Damage can be systemic (septic shock, due

to blood infections: loss of blood volume,

tissue damage, excess clot formation


Slide28 l.jpg

Not all cell death causes inflammation

Apoptosis: programmed cell death

Under genetic control

(In immune response a large number of cells are

formed to fight the infection- what happens to

them after the infection is cleared?)


Slide30 l.jpg

Summary

Innate defense consists of barriers, phagocyte

surveillance, and mechanisms to detect

infection or damage

Inflammation is the first line response to infection

Lymphocytes may be activated during this process

which will respond more rapidly and inten-

sively to subsequent infections


Slide31 l.jpg

Adaptive immunity

Specificity

Memory

Distinguishes self from non-self

Components of adaptive immunity:

Humoral

Cell-mediated

Principles of vaccination

Immune deficiency and its consequences


Slide32 l.jpg

Adaptive immunity takes several days to

develop (to first exposure to antigen)

Cells proliferate

Antibodies are produced

Cytokines (signaling molecules) are produced

Meanwhile, innate mechanisms act

Adaptive mechanisms respond if infection has

not been eliminated


Slide33 l.jpg

What are the adaptive mechanisms?

Humoral immunity against “extracellular”

antigens (bacteria, free viruses,

toxins, etc.)

antibodies and other molecules

Cell-mediated against “intracellular” antigens

(virus-infected cells; tumor cells)

Responses are orchestrated by helper

T cells


Slide34 l.jpg

p. 395 (be sure to come back to this slide)


Slide35 l.jpg

How does humoral immunity work?

B cells proliferate (in lymphatic tissues) and

make antibodies

Antibodies circulate and bind to antigen

Neutralization; immobilization

Immune complexes

Facilitates phagocytosis

Facilitates complement-mediated lysis

B cells are activated clonally


Slide36 l.jpg

p. 401

How antibodies work


Slide37 l.jpg

Clonal selection theory

In bone marrow

In the system

Applies to T cells, too (p. 403)


Slide38 l.jpg

Antibodies have certain features in common

but different classes (isotypes) have

different properties.

p. 398


Slide39 l.jpg

Variable region is unique, because each binds

to a different antigen

Constant regions fall into five classes

(table 16.1, p. 399)


Slide41 l.jpg

What happens in the primary response that

leads to antibody production?

T cells respond to antigen; produce cytokines

These cause B cells to proliferate and become

plasma cells (antibody-producing cells)

They become more able to react with antigen

Class-switching (for appropriate response)

from IgM to IgA, IgG, IgE (unclear about IgD)

Memory cells- more of them; they respond faster

in subsequent responses


Slide42 l.jpg

p. 405


What about the memory cells l.jpg

What about the memory cells?

  • There are more of them in the circulation

  • Antigen specificity does not change

  • They have already gone through development so can become active right away (note the secondary response on previous slide)

  • Both T and B memory cells have been identified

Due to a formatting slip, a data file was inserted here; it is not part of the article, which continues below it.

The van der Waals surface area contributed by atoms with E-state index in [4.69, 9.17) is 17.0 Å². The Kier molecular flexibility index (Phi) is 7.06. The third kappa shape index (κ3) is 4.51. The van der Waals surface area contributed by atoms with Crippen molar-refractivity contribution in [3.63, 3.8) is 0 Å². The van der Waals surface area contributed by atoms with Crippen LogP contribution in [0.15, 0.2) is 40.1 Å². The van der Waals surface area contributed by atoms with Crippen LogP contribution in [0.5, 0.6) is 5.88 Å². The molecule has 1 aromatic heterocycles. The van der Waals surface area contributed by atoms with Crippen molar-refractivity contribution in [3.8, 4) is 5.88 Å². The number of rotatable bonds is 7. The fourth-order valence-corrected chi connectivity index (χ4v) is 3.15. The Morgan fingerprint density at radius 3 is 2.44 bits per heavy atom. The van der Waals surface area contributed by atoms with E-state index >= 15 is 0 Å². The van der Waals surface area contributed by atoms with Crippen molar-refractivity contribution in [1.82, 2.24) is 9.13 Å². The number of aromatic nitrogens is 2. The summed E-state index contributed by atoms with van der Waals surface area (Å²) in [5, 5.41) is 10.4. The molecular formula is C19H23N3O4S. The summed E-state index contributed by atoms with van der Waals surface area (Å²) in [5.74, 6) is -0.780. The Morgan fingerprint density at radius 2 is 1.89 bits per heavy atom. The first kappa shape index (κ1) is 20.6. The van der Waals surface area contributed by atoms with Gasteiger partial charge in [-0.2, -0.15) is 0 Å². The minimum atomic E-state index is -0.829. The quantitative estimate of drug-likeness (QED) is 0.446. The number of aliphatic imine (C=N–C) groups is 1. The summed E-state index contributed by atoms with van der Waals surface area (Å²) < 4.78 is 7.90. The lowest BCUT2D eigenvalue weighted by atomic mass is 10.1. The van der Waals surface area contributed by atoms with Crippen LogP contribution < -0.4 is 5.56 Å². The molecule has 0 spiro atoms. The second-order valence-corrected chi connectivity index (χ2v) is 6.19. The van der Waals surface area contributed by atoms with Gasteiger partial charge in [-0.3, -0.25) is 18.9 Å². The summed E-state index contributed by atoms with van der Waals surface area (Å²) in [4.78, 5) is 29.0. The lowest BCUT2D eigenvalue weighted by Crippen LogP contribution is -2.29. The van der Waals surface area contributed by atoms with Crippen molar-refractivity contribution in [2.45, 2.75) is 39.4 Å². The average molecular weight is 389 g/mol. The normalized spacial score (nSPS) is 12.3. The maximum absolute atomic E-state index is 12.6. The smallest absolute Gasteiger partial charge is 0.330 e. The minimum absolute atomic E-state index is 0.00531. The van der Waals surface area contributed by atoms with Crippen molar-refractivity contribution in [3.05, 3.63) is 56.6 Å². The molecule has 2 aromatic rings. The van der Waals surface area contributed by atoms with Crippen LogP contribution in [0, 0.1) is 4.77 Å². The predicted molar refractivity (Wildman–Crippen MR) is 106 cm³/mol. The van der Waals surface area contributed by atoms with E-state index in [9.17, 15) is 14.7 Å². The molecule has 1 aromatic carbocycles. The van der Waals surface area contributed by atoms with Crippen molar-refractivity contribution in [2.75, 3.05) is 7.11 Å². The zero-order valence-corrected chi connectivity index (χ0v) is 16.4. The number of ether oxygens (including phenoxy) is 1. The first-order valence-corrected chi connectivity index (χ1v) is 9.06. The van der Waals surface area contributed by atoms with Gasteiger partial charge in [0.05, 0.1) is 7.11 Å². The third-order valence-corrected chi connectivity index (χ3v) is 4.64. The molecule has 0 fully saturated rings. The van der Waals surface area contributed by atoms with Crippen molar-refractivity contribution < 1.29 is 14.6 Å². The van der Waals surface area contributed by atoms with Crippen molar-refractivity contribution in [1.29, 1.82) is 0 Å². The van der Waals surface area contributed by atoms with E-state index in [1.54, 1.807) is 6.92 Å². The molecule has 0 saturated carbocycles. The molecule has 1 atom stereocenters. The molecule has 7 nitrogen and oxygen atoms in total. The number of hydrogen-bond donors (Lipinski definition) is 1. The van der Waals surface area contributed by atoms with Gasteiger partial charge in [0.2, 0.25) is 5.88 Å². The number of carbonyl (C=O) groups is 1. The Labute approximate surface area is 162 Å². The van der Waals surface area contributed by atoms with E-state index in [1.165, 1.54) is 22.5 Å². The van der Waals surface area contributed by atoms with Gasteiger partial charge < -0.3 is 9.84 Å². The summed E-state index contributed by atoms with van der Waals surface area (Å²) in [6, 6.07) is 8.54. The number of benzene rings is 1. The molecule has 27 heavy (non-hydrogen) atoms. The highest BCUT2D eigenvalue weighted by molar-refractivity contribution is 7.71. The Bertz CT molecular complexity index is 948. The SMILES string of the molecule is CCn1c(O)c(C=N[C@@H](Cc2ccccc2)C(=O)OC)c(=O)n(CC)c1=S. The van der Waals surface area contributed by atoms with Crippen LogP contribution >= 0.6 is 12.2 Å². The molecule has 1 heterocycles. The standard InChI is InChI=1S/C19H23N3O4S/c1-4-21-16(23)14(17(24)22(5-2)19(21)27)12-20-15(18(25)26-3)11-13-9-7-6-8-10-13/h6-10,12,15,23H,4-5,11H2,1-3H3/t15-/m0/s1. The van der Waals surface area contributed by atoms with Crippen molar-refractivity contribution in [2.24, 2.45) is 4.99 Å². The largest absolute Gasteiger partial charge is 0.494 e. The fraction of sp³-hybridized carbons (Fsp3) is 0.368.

• Memory cells can live for years


Slide44 l.jpg

T cells also have an antigen-specific receptor

Receptor is NOT released

T cell must come in direct contact with antigen-

presenting cell

Major antigen-presenting cells:

macrophage

dendritic cell

B cell

How do these cells present antigen (and where)?


Slide45 l.jpg

What are the different types of T cells

CD4(helper) and CD8 (cytotoxic)

Both have antigen-specific receptors

CD4 and CD8 molecules help with antigen

presentation

CD4 cells “see” antigen + MHC Class II

(helper T cells)

CD8 cells “see” antigen + MHC Class I

(cytotoxic T cells)


Slide46 l.jpg

What is MHC? (major histocompatibility

complex)

Groups of cell- surface proteins, inherited

When cells process antigen they return fragments

(peptides) to the surface, bound to either

MHC Class I or Class II

MHC Class I is found on most cells

MHC Class II on antigen-presenting cells (and

levels can vary)


Slide47 l.jpg

How do cells present antigen?

Class II-bearing cells take up and “process” antigen,

then antigen is expressed on cell surface bound to

MHC Class II

Remember, only certain cell types express MHC

Class II- so not all cells can do this

Lots of antigen-presenting cells in lymphoid tissues!

Class I-bearing cells (remember, virtually all cells),

if infected or transformed, will express antigen bound

to MHC Class I


Slide48 l.jpg

When T cells are activated they proliferate

and produce cytokines

Dozens of cytokines have been identified

(and other cells can produce them, too)

Cytokines bind to neighboring cells and

activate them

Recall that immune response is characterized

by rapid proliferation and activation of

cells!

(And: you don’t want cells activated all the time)


Slide49 l.jpg

What do T cells actually do?

T helper cells- cytokine production

(Some are engaged in “delayed-type hypersen-

sitivity)

Cytotoxic T cells- cause apoptosis in targets

What about natural killer cells?

similar targets as CTLs

no antigen-specific receptor

no memory response

have antibody receptors

probably immune surveillance


Natural killer cells vs cytotoxic t cells l.jpg

Natural killer cells vs cytotoxic T cells

  • Natural killer cells part of innate immune system

  • Early protection against transformed cells or virus-infected cells (Same targets as cytotoxic T cells)

  • Cytotoxic T cells become activated if natural killer cells cannot eliminate these cells


Slide51 l.jpg

How DO immune cells avoid reacting with

self antigens?

Remember that T cells regulate the immune

response

Most self-reactive cells are eliminated in the

thymus

Antigen-presenting cells seem to be key


Slide52 l.jpg

APC: antigen presenting cell

Model of antigen presentation

Notice the APC has MHC Class

II and other molecules required

to present antigen


Slide53 l.jpg

Summary, p. 412


Slide54 l.jpg

Immune system responds to antigens that

enter body in course of infection

Vaccination: antigens are DELIBERATELY

introduced to body to generate a specific

immune response (and memory)

Immune system normally distinguishes “harmful”

antigens from self antigens or harmless

substances

What happens if it does not?

What happens if immune system is deficient?


  • Login